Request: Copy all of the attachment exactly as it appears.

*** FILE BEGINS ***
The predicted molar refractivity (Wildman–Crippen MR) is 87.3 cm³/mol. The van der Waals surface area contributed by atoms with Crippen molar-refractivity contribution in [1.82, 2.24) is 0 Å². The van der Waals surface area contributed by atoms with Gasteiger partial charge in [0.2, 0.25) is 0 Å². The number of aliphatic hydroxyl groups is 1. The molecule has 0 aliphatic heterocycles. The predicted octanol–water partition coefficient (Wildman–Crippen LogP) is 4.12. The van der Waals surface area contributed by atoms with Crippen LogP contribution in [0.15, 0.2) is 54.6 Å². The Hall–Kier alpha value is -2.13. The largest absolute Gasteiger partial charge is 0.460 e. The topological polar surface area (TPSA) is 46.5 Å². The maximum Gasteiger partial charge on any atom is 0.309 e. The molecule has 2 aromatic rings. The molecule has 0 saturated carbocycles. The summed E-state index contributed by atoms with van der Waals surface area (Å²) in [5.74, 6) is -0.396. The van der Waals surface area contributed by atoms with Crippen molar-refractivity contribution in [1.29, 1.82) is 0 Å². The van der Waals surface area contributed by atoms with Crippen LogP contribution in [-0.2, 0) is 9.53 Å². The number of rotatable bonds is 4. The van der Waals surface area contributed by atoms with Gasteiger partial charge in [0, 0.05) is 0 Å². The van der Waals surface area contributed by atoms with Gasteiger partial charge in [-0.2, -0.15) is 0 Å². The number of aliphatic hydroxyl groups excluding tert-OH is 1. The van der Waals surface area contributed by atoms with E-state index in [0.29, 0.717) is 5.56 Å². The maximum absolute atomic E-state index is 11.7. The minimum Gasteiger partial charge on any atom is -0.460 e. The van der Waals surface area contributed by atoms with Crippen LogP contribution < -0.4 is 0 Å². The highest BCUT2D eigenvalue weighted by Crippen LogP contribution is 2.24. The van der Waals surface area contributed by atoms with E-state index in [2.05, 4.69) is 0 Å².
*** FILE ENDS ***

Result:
The predicted molar refractivity (Wildman–Crippen MR) is 87.3 cm³/mol. The van der Waals surface area contributed by atoms with Crippen molar-refractivity contribution in [1.82, 2.24) is 0 Å². The van der Waals surface area contributed by atoms with Gasteiger partial charge in [0.2, 0.25) is 0 Å². The number of aliphatic hydroxyl groups is 1. The molecule has 0 aliphatic heterocycles. The predicted octanol–water partition coefficient (Wildman–Crippen LogP) is 4.12. The van der Waals surface area contributed by atoms with Crippen LogP contribution in [0.15, 0.2) is 54.6 Å². The Hall–Kier alpha value is -2.13. The largest absolute Gasteiger partial charge is 0.460 e. The topological polar surface area (TPSA) is 46.5 Å². The maximum Gasteiger partial charge on any atom is 0.309 e. The molecule has 2 aromatic rings. The molecule has 0 saturated carbocycles. The summed E-state index contributed by atoms with van der Waals surface area (Å²) in [5.74, 6) is -0.396. The van der Waals surface area contributed by atoms with Crippen molar-refractivity contribution in [1.29, 1.82) is 0 Å². The van der Waals surface area contributed by atoms with Crippen LogP contribution in [-0.2, 0) is 9.53 Å². The number of rotatable bonds is 4. The van der Waals surface area contributed by atoms with Gasteiger partial charge in [0, 0.05) is 0 Å². The van der Waals surface area contributed by atoms with Gasteiger partial charge in [-0.2, -0.15) is 0 Å². The number of aliphatic hydroxyl groups excluding tert-OH is 1. The van der Waals surface area contributed by atoms with E-state index in [0.29, 0.717) is 5.56 Å². The maximum absolute atomic E-state index is 11.7. The minimum Gasteiger partial charge on any atom is -0.460 e. The van der Waals surface area contributed by atoms with Crippen LogP contribution < -0.4 is 0 Å². The highest BCUT2D eigenvalue weighted by Crippen LogP contribution is 2.24. The van der Waals surface area contributed by atoms with E-state index in [2.05, 4.69) is 0 Å².